Many times I've heard suggestions to the effect that "clearer passages should guide our interpretation of less clear ones". This is related to the principle that "Scripture interprets Scripture" (e.g. see What does it mean that "Scripture interprets Scripture"?).
Question: How do Christians who follow this principle handle tricky cases in which two sets of passages, let's call them A and B, which at face value seem to be very clear, lead independently to contradictory doctrines?
In situations like this, I see the following dilemma:
- Either we choose A as the set of clear passages, establish a doctrine based on them and explain away the apparent contradiction raised by set B, or
- we choose B as the set of clear passages, and explain away set A.
As an example, let's consider a concrete debate: Soul Sleep vs. Consciousness after death.
A set of "clear" passages that support Soul Sleep: Gen 3:19, Eccl 9:5,6,10, 12:7, Psalm 6:5, 88:10-12, 115:17, 146:4, Isaiah 38:18-19, Matt 9:24, Mark 5:39, Luke 8:52, John 11:11, 12, Acts 7:60, 13:36, 1 Cor 11:30, 15:6, 18, 20, 51, 1 Thess 4:13-15, 5:10 (more passages here, courtesy of @Dottard)
A set of "clear" passages that support Consciousness after death: Luke 16:22-24, 23:43, 24:37-39, 1 Samuel 28:1-25, Revelation 6:9-11, 2 Cor 5:8, 12:2-4, Phil 1:21-24, 1 Peter 3:18-20, 4:6, Matt 10:28, Mark 12:26-27, Acts 7:55-60 (more passages and arguments here & here, courtesy of @HoldToTheRod, and in the answers to the question What is the biblical basis for the belief that the spirit of a person remains conscious after death?).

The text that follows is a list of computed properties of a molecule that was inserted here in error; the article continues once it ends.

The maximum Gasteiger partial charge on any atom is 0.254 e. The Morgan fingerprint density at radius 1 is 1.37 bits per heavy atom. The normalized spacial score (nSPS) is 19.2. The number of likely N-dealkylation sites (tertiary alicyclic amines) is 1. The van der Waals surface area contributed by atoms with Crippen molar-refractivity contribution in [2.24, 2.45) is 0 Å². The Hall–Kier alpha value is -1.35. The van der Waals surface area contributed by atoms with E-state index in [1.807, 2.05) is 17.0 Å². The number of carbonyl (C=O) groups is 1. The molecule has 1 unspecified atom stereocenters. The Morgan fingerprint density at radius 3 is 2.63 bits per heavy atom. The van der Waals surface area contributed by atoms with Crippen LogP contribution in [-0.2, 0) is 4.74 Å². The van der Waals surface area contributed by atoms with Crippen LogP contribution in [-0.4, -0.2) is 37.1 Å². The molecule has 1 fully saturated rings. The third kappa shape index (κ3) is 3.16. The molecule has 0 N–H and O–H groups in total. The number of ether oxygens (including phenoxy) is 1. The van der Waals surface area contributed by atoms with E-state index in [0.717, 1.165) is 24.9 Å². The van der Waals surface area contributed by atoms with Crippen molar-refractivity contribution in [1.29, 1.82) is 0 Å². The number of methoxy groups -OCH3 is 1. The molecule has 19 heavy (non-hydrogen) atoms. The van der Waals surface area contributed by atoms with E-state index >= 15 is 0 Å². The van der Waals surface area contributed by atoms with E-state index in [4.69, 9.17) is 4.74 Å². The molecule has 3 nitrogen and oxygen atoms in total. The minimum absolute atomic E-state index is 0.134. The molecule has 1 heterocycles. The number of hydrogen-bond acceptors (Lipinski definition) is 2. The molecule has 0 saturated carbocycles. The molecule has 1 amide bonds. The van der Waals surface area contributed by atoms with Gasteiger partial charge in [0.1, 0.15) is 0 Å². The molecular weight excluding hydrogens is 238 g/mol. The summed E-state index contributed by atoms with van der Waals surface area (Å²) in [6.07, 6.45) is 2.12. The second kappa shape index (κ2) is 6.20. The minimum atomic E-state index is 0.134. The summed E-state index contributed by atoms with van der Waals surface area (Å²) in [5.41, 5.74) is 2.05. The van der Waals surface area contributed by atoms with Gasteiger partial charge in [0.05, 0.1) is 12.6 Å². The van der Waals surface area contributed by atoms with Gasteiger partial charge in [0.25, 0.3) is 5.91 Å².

In this example, we could either focus on the first set of passages, acknowledge that most of them seem to be rather clear and establish the 'Soul sleep' doctrine based on them, and then simply explain away the second set, OR we could focus on the second set, establish the 'Consciousness after death' doctrine on the assumption that they seem rather clear, and explain away the first set.
How do adherents to the maxim "clearer passages interpret less clear passages" handle tricky cases such as this one? Are there additional principles/maxims that are commonly employed as "tie-breakers"?
If this needs to be further scoped to stay on-topic, I would prefer answers from Protestants.
Closely related, although slightly different: How do proponents of Sola Scriptura choose the "correct" interpretation of a key Bible verse?